Abstract

The Seismic Hazard Inferred from Tectonics based on the Global Strain Rate Map (SHIFT_GSRM) earthquake forecast was designed to provide high‐resolution estimates of global shallow seismicity to be used in seismic hazard assessment. This model combines geodetic strain rates with global earthquake parameters to characterize long‐term rates of seismic moment and earthquake activity. Although SHIFT_GSRM properly computes seismicity rates in seismically active continental regions, it underestimates earthquake rates in subduction zones by an average factor of approximately 3.

We present a complementary method to SHIFT_GSRM to more accurately forecast earthquake rates in 37 subduction segments, based on the conservation of moment principle and the use of regional interface seismicity parameters, such as subduction dip angles, corner magnitudes, and coupled seismogenic thicknesses. In seven progressive steps, we find that SHIFT_GSRM earthquake‐rate underpredictions are mainly due to the utilization of a global probability function of seismic moment release that poorly captures the great variability among subduction megathrust interfaces.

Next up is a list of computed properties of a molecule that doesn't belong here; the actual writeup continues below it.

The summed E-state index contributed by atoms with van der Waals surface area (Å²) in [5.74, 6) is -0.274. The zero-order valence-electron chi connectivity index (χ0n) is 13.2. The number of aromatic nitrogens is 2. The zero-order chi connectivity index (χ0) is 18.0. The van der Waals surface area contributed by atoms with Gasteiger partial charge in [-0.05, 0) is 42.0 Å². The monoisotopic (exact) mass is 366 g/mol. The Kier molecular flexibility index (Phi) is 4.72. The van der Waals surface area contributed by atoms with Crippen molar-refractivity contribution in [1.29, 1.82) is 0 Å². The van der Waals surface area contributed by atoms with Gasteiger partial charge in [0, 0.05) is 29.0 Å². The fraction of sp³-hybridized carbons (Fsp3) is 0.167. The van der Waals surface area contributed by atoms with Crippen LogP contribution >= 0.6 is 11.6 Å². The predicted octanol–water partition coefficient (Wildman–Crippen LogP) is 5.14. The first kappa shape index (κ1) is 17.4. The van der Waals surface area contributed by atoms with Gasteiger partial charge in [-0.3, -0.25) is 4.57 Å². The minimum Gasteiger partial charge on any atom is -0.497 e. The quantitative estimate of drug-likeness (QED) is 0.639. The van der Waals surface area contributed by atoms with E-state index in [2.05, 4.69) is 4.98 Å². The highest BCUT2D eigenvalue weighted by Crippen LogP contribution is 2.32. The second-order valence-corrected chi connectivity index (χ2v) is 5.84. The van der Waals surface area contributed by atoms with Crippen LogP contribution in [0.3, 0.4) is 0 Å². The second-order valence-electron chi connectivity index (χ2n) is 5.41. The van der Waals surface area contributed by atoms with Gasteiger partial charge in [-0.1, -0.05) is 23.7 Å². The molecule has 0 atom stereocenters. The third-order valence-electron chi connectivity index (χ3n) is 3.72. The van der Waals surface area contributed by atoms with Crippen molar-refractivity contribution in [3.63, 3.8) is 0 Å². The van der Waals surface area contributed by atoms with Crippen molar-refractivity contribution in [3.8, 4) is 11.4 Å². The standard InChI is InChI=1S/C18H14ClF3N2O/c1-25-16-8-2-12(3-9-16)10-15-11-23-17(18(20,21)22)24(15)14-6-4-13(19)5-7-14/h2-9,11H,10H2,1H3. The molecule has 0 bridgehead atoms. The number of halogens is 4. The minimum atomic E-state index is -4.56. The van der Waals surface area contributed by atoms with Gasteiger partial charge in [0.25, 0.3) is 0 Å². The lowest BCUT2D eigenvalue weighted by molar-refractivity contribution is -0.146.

Retrospective test results show that the forecast is consistent with the observations during the 1 January 1977 to 31 December 2014 period. Moreover, successful pseudoprospective evaluations for the 1 January 2015 to 31 December 2018 period demonstrate the power of the regionalized earthquake model to properly estimate subduction‐zone seismicity.

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